Welcome to the WWII Forums! Log in or Sign up to interact with the community.

Most under appreciated battle of the Ostfront?

Discussion in 'Eastern Europe' started by Gibson, Mar 20, 2002.

  1. CrazyD

    CrazyD Ace

    Joined:
    Jul 11, 2002
    Messages:
    1,370
    Likes Received:
    30
    That's a good idea, Erich. I have picked up little bits here and there, but not enough to really understand anything. Forcing myself would be a good idea!
    Studying the german military terms would be easier if they didn't have so darn many of them!!

    Good line, C. I understand that one! My line- "Mein Deutch really stinks!" :D

    But of course we can rely on Friedrich for some good german one-liners! :D :D :D

    [ 02 August 2002, 12:34 PM: Message edited by: CrazyD88 ]
     
  2. Erich

    Erich Alte Hase

    Joined:
    May 13, 2001
    Messages:
    14,439
    Likes Received:
    617
    Crazy :

    do you know of anyone who speaks Deutsch fluently and would take time to teach you some basic sentance's ? Reason being this is probably the best way to teach yourself, by using the terms and words straight from their mouths. You will hear many different influences on words and how the sentance is put together. Like having this person(s) write a letter for you of one paragraph; say you are writing a vet, and how to best apply your questions to make them German and not English. Listen and watch how words are pronounced and you will be surprised how fast you can pick it up if even it is only elementary. Also if you get a couple of Germans together from different parts of Germany who can become aware of their accents ! Yes as Friedrich can attest, Germans also have accents as we Americans....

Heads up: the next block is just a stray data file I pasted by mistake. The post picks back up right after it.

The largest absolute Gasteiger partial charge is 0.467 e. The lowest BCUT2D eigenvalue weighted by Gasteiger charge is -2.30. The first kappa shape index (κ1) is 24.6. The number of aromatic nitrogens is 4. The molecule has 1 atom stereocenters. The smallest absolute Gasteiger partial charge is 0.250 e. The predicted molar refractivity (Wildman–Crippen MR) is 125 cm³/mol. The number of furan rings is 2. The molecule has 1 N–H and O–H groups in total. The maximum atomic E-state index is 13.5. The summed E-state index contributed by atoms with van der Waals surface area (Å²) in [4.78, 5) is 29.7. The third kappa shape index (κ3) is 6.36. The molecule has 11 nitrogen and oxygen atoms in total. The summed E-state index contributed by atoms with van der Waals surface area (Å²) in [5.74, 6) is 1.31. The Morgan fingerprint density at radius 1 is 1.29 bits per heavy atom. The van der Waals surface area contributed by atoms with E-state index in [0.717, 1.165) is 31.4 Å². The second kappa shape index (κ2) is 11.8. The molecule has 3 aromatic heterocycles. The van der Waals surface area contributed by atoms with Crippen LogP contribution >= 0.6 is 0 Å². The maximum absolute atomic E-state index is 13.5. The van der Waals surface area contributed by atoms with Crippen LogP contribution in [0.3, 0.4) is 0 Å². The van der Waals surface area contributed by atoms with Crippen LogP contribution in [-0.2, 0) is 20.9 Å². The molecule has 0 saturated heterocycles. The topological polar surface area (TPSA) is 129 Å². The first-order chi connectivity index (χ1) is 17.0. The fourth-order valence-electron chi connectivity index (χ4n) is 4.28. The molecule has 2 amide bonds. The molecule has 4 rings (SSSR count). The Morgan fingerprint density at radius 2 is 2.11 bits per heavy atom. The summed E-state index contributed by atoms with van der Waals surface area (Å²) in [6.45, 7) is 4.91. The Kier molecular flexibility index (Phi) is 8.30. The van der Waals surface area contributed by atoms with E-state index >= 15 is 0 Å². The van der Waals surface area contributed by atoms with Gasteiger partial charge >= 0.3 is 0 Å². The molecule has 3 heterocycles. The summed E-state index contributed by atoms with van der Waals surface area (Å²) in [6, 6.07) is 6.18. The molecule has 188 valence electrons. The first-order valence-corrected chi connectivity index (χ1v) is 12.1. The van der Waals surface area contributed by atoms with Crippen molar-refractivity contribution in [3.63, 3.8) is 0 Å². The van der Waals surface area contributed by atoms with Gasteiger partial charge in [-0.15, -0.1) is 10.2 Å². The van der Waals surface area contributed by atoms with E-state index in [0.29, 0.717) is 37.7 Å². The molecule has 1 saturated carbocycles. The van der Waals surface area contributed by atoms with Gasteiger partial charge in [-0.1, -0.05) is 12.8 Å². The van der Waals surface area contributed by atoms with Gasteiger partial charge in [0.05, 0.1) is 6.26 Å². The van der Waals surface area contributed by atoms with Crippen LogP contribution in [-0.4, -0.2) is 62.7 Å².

;) E
     
  3. C.Evans

    C.Evans Expert

    Joined:
    Nov 28, 2000
    Messages:
    25,883
    Likes Received:
    855
    Thanks Crazy--unfortunately--thats the best line in German that I know--I used it plenty of times when I was there. I hated sounding so stupid at not pronouncing words correctly and figgured that I must have sounded like some uneducated baackwoods person. I did try to use my limited German when possible--unless the person requested we speak in English, so they can practice as well.

    PS, Friedrich beat me to the punch for RKT. In English its called a Knights Cross, and RKT in English is short for, Knights Cross Recipient.
     
  4. Friedrich

    Friedrich Expert

    Joined:
    Jan 24, 2002
    Messages:
    6,548
    Likes Received:
    49
    Hahaha! I beat you, Herr GFM!!! :D

    Learning German is very simple. I already spoke German when I was two years old... :D
     
  5. C.Evans

    C.Evans Expert

    Joined:
    Nov 28, 2000
    Messages:
    25,883
    Likes Received:
    855
    Rub it in youngster--rub it in. ;) :D
     
  6. CrazyD

    CrazyD Ace

    Joined:
    Jul 11, 2002
    Messages:
    1,370
    Likes Received:
    30
    Thansk for the advice, gents!
    Unfortunately, I don't know anyone who speaks german. But I have the directors cut of Das Boot on Dvd. That's a start- watch it in german with English subtitles.
    And hey, Carl, at least you've travelled to germany! I have yet to manage anywhere near the amount of travelling I'm planning on (I work in publishing... not the richest profession :rolleyes: ). But I'm still young!
    Hey- maybe I could visit Friedrich... but those Elephants in his garage probably smell really bad [​IMG] :D [​IMG] :D

    Back to the thread topic- I have been reading more recently on the Seelow Heights battle... I started re-reading "The Last Battle", Ryan's work. This was an impressive battle from what I've read and remember. But does anyone have any better sources for this, more analytical (you know I like numbers!)?